It’s about 10:00 a.m on Sunday morning, and I’m cooling off after a bike ride. I recall the days of joining my brothers on jaunts to the beach following the San Gabriel river-bed (OK, the concrete river bed – it’s SoCal), but that was a LONG time ago. I’m no longer interested in pounding out the miles of a twenty-something (or is that a fifty-something?) but 60-70 minutes of a steady-pace does it for me.
Another observation strikes me as I drink my cup-a-joe. Those morning rides in SoCal started in sun and frequently ended at the beach while the Southern California “purple” was lifting. And it was 68 degrees. I haven’t seen 68 degrees for the past three months. It was rapidly approaching 92 when I was storing my bike.
I am frequently asked by family members (Left Coast) and friends (East Coast) do we Texans bike (or play golf) during the summer. What a silly question. We’re Texans. We don’t hibernate during the summer. We embrace it. Bring it! Bark, bark, bark!
I have been remiss in posting regularly. Whatever.
I have broken the #1 rule of a blogger — you need to post regularly. So have me flogged. BUT, I’m also a believer that I’m not going to post, just to post. I thought about posting when the Supreme Court was reviewing the Gay Marriage issue – but most folks really don’t care what I think about that topic. I considered writing when the Cowboys (Dallas football team for you un-washed) signed Greg Hardy and drafted Randy Gregory, but the ESPN folks have plenty to say in that area. I had more thoughts about the recent shooting in Garland at the “cartoonist” event, while I applaud the officer (nice shooting), the concept of holding that type of event leaves me wondering about some folks, but again, I’ll leave the pundits on Fox and CNN to kick that one around. Weather has been an issue in North Texas, but when hasn’t it been one?
So what got me to post?
The Rangers have a winning record!!!! Yipee!!!
Although we lost BB King last week, his iconic song “The Thrill Is Gone” continues to resonate in my head. For any contemporary music lover, the impact B.B. had over the past 40 years is probably as impactful as Louis “Satchmo” Armstrong had on jazz.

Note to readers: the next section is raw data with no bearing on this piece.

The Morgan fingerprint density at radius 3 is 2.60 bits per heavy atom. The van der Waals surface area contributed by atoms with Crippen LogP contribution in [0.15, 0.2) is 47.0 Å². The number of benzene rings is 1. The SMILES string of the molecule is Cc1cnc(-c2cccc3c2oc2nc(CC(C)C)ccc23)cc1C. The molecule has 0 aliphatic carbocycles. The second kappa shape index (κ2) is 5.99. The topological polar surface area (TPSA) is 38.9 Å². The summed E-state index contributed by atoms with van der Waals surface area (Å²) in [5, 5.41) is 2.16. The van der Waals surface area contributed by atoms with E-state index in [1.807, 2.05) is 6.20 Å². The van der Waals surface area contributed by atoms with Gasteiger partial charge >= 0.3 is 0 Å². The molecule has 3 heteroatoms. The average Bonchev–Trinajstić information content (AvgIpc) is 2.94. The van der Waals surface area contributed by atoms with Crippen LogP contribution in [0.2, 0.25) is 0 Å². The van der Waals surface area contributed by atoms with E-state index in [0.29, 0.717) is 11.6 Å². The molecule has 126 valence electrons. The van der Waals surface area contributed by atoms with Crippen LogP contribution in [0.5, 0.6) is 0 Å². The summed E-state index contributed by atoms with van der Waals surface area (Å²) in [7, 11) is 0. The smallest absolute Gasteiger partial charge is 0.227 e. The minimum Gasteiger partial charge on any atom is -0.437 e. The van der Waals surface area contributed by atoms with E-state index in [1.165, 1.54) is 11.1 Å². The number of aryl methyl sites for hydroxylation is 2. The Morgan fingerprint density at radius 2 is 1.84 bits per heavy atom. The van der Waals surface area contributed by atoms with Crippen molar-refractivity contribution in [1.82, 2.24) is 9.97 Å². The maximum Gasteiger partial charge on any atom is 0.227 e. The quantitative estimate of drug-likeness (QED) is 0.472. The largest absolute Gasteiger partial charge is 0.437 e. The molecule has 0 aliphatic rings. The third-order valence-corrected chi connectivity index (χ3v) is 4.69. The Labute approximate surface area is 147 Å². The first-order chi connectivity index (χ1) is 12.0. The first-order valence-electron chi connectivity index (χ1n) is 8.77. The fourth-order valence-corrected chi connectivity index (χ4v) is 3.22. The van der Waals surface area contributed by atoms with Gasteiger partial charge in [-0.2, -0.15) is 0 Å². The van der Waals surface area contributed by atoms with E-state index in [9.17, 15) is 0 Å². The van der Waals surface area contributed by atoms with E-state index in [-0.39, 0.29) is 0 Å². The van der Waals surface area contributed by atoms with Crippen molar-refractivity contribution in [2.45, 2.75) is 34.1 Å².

I remember first hearing Mr. King live in 1970 in San Luis Obispo. In those days, Cal Poly had about 9,500 students, but it was a good stopping spot for many groups making the trek from L.A. to S.F. I was able to see legendary musicians such as B.B. King, Jim Morrison (Doors), Four Tops, Temptations, Steve Miller, Janis Joplin, Grace Slick (Jefferson Airplane), and many more during my time in that sleepy Central California town.
Yet, it was King who I probably remember the best. He had been around for a few years and acid rock was in the midst of it’s hey-day. Many of us were familiar with the name, but really weren’t knowledgeable of his music. He opened for Steve Miller (a Dallas legend) and between both of them it was a heck of a show. Miller was an up and coming act, but it was the old man, as I thought of him, who really strutted his stuff. With the legendary Lucille strapped to his back, he showcased his style of electric blues that made many of us highly appreciative — if not lovers — of that form of music.
B.B. King may be gone — but the thrill of his music will be with me forever.
Spring training is now in full swing, which means that the Boys of Summer will soon be playing in earnest. Yet, I feel like Punxsutawney Phil, who just saw his shadow. Is spring ever going to show up?
I’m looking out my window at about 4″ of snow overlaying ice. Granted this is not unusual for North Texas, but for the last three weeks we’ve had more freezing weather than we deserve. Send it to Buffalo. Send it to Chicago. They’re used to it and they’re lacking baseball teams. Although in fairness to Cub fans, there actually may be glimmers of hope in ’15.
So, let’s get the season started. It’s the time of year when everyone is excited about their team and there are dreams of a season lasting until October. Play ball!